The new GTI now has similar power output as the outgoing GTI Performance at 169kW. The 0 to 100km/h classic sprint is achieved in 6.4 seconds and the top speed is limited to248km/h. With DSG transmission, VW claim the GTI has a combined fuel consumption of 6.4 l/100km, but you will battle to get that unless you have a feather like foot. On one stint of spirited driving I got 12L/100km, but expect around 8L/100km provided you keep things very ‘pedestrian’. My average consumption was 10.6L/100km. The long term average (1964km) of the car is 9.7L/100km.

The 1.4-litre TSI with 92kW(5000 to 6000rpm) has been retained for the normal model. This lively engine delivers its 200 Nm maximum torque over a large speed range from 1,400 to 4,000 rpm. The Golf 1.4 TSI has a claimed combined fuel consumption is just 5.2 l/100km.

VW’s fancy Composition Media Radio /CD system is available standard on the GTI and optional on the Trendline and Comfortline models. The design has a clear glass surface and its integrated 8-inch colour display has been completely restructured. It gets finger prints quickly and looks dirty quite easily, but it works well.

Golf interior 2017

Five different views are available for the 12.3-inch Active InfoDisplay which is a fully digitalised instrument cluster with a whole load of interactive functions. It replaces the normal analogue instruments. This is the same brilliant concept which is very well executed which we have previously seen in Audis.

Taken with the digital instrument cluster, the big infotainment display becomes a little superfluous I think.
If you select the fancy key option you get to keep your key in your pocket. Entry and locking becomes keyless and you get a start button.
You don’t get a lot of space in a Golf, but it is not bad. Compact without being cramped. What you do get is a very good interior, both in design and execution. With the GTI you also get very satisfying performance.
I found the driver’s seat a little difficult to set up, but once settled it is quite comfortable and gives you good, especially lateral support.

The long list of optional features that are on offer include swivelling towbar, panoramic sunroof, 8.0-inch Composition Media Radio/CD system, 9.2-inch Discover Pro Navigation System, Active Info Display, Rear Assist with rear view camera, Blind Spot Monitor with Rear Traffic Alert, Adaptive Cruise Control with Front Assist and Autonomous Emergency Braking System, Park Distance Control (front and rear), Park Assist, KESSY Keyless Entry and Start, Adaptive Chassis Control including driver selection (only available on GTI).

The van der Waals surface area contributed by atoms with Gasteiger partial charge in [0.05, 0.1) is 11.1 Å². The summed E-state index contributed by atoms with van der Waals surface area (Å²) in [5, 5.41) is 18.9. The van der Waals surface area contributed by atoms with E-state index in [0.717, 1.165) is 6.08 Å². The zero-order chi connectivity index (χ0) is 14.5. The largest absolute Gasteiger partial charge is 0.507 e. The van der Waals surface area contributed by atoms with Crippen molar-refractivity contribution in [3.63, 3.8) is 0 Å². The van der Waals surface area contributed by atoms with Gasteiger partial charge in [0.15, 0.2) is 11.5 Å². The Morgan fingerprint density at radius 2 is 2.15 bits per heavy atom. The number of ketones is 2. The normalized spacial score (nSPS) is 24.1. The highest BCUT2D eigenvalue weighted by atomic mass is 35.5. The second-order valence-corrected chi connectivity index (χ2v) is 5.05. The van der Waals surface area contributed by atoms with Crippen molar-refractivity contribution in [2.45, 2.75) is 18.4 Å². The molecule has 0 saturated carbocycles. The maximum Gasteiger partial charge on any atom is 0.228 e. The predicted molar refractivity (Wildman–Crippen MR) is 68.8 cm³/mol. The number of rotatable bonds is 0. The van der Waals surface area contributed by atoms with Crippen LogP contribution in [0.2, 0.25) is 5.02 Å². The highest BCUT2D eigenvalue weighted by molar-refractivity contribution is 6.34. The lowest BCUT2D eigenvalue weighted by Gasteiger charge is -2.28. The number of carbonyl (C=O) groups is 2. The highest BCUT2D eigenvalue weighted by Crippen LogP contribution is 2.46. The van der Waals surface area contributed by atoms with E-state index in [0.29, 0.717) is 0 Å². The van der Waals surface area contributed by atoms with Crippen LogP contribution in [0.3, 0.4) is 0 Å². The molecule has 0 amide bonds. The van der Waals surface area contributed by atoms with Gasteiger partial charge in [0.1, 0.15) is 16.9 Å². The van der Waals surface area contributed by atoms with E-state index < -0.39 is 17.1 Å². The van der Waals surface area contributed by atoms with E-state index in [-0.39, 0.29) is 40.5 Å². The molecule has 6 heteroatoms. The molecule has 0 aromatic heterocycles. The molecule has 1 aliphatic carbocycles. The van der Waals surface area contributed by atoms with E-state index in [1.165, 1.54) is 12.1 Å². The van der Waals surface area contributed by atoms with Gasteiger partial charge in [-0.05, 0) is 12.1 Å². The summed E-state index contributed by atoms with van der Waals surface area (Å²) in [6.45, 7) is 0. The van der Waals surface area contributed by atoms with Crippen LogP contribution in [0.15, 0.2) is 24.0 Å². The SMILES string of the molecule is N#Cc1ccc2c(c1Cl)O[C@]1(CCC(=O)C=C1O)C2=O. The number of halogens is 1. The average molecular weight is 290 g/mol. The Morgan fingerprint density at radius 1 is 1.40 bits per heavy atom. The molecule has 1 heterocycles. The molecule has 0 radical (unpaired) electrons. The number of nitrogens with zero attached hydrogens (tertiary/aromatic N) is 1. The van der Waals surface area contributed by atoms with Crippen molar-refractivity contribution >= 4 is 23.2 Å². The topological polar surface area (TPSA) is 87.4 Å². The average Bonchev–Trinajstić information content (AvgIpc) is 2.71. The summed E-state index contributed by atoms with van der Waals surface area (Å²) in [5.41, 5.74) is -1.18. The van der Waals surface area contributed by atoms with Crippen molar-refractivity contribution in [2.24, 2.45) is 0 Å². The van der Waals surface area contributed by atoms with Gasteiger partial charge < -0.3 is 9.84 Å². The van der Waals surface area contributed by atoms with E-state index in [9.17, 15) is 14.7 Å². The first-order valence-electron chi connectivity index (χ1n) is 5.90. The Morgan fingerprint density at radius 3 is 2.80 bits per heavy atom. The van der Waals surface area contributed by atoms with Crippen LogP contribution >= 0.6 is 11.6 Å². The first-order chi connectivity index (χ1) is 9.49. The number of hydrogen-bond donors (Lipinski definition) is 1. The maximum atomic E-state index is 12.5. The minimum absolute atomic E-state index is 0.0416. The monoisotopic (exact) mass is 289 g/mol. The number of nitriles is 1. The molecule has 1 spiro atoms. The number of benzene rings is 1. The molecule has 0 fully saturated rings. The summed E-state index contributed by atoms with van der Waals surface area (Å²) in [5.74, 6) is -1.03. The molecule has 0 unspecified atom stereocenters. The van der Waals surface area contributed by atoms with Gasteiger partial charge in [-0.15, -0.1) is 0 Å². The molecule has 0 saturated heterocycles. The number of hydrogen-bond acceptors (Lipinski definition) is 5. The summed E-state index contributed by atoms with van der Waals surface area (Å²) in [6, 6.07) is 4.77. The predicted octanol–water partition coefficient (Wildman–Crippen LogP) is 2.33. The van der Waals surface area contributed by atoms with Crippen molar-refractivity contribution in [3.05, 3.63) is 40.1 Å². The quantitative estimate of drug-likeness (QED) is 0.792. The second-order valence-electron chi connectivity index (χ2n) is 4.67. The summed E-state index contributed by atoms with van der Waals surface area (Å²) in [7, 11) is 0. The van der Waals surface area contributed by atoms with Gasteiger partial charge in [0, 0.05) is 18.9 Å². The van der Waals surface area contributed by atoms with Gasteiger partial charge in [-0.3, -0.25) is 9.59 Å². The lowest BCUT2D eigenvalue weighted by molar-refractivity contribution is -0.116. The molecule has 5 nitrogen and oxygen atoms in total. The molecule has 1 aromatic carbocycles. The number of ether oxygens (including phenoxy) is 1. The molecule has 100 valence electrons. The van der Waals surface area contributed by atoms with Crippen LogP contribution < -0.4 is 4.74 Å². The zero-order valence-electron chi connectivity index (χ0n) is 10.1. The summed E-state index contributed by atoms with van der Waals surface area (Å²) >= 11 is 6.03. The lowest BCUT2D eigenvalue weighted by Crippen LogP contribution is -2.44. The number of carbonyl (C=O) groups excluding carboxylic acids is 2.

The basic sticker price of the GTI we drove is R545 800. Options fitted to the test car are: metallic paint, panoramic sunroof, KESSY advanced key, rear assist, DynAudio sound package, navigation pack, adaptive chassis control, park assist, blind spot detection, active info display, front assist and fancy Santiago alloy rims.

The cost of these accessories is at least R73 000. So the price as tested is R619 000, or more.

The Golf range is as follows:
1.0 TSI 81kW Trendline Manual R289 900
1.0 TSI 81kW Comfortline Manual R304 200
1.4 TSI 92kW Comfortline DSG R356 400
2.0 TSI 169kW GTI DSG R545 800

The new range comes standard with a 5 year/90 000km Service Plan, 3 year/120 000km warranty and a 12 year anti-corrosion warranty. Service Interval is 15 000km.

With a budget of R612 000 you could get yourself one of the following: Audi A5 2.0 TDI, Alfa Romeo Giulia 2.0, BMW 320I, Mercedes Benz C250, or my pick, the Volvo S60.
As far as I am concerned the 1.4 TSI 92kW Comfortline DSG hits the sweet spot at R356 400 without any extras. But you can get away with under R400 000 including some optional items.